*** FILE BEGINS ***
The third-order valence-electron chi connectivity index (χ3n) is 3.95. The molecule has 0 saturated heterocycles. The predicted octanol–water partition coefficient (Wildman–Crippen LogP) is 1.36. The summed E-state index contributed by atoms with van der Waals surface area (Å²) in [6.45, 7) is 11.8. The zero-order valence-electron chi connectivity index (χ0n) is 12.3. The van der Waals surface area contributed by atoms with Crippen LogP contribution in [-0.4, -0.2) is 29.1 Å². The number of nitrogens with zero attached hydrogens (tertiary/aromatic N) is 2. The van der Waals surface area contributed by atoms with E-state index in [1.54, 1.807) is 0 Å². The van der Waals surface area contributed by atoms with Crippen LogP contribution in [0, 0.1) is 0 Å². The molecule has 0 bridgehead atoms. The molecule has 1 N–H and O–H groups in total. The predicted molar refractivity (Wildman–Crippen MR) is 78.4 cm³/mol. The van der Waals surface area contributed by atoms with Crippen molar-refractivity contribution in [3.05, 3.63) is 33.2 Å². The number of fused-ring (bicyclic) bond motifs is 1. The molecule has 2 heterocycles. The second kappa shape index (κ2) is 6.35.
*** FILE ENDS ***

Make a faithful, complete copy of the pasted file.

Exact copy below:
The third-order valence-electron chi connectivity index (χ3n) is 3.95. The molecule has 0 saturated heterocycles. The predicted octanol–water partition coefficient (Wildman–Crippen LogP) is 1.36. The summed E-state index contributed by atoms with van der Waals surface area (Å²) in [6.45, 7) is 11.8. The zero-order valence-electron chi connectivity index (χ0n) is 12.3. The van der Waals surface area contributed by atoms with Crippen LogP contribution in [-0.4, -0.2) is 29.1 Å². The number of nitrogens with zero attached hydrogens (tertiary/aromatic N) is 2. The van der Waals surface area contributed by atoms with E-state index in [1.54, 1.807) is 0 Å². The van der Waals surface area contributed by atoms with Crippen LogP contribution in [0, 0.1) is 0 Å². The molecule has 0 bridgehead atoms. The molecule has 1 N–H and O–H groups in total. The predicted molar refractivity (Wildman–Crippen MR) is 78.4 cm³/mol. The van der Waals surface area contributed by atoms with Crippen molar-refractivity contribution in [3.05, 3.63) is 33.2 Å². The number of fused-ring (bicyclic) bond motifs is 1. The molecule has 2 heterocycles. The second kappa shape index (κ2) is 6.35.